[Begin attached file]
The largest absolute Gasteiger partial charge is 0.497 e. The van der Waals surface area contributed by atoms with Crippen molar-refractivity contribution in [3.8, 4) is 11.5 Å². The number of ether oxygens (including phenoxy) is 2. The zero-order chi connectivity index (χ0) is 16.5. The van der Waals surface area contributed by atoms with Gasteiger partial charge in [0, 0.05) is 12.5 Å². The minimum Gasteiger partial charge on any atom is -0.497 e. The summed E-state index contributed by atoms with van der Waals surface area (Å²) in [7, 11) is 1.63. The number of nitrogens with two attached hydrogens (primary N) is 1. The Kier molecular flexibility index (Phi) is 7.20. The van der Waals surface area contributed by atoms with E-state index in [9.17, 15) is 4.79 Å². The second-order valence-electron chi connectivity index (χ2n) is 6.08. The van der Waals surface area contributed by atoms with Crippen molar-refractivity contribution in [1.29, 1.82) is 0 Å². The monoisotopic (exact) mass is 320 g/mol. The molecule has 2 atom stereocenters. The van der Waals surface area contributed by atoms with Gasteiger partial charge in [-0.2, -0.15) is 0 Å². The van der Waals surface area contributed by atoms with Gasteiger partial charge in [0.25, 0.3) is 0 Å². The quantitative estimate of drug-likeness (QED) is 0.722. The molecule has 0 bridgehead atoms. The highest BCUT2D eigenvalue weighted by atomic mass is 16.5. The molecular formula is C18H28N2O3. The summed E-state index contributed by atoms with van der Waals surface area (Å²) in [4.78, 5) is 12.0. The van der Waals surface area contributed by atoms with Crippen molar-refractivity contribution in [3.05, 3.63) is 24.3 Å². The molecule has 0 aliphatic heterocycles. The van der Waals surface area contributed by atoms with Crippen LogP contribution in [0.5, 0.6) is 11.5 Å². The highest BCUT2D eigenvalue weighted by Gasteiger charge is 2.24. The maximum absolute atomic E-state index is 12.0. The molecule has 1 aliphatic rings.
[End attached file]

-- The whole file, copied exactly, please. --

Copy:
The largest absolute Gasteiger partial charge is 0.497 e. The van der Waals surface area contributed by atoms with Crippen molar-refractivity contribution in [3.8, 4) is 11.5 Å². The number of ether oxygens (including phenoxy) is 2. The zero-order chi connectivity index (χ0) is 16.5. The van der Waals surface area contributed by atoms with Gasteiger partial charge in [0, 0.05) is 12.5 Å². The minimum Gasteiger partial charge on any atom is -0.497 e. The summed E-state index contributed by atoms with van der Waals surface area (Å²) in [7, 11) is 1.63. The number of nitrogens with two attached hydrogens (primary N) is 1. The Kier molecular flexibility index (Phi) is 7.20. The van der Waals surface area contributed by atoms with E-state index in [9.17, 15) is 4.79 Å². The second-order valence-electron chi connectivity index (χ2n) is 6.08. The van der Waals surface area contributed by atoms with Crippen molar-refractivity contribution in [1.29, 1.82) is 0 Å². The monoisotopic (exact) mass is 320 g/mol. The molecule has 2 atom stereocenters. The van der Waals surface area contributed by atoms with Gasteiger partial charge in [-0.2, -0.15) is 0 Å². The van der Waals surface area contributed by atoms with Gasteiger partial charge in [0.25, 0.3) is 0 Å². The quantitative estimate of drug-likeness (QED) is 0.722. The molecule has 0 bridgehead atoms. The highest BCUT2D eigenvalue weighted by atomic mass is 16.5. The molecular formula is C18H28N2O3. The summed E-state index contributed by atoms with van der Waals surface area (Å²) in [4.78, 5) is 12.0. The van der Waals surface area contributed by atoms with Crippen molar-refractivity contribution in [3.05, 3.63) is 24.3 Å². The molecule has 0 aliphatic heterocycles. The van der Waals surface area contributed by atoms with Crippen LogP contribution in [0.5, 0.6) is 11.5 Å². The highest BCUT2D eigenvalue weighted by Gasteiger charge is 2.24. The maximum absolute atomic E-state index is 12.0. The molecule has 1 aliphatic rings.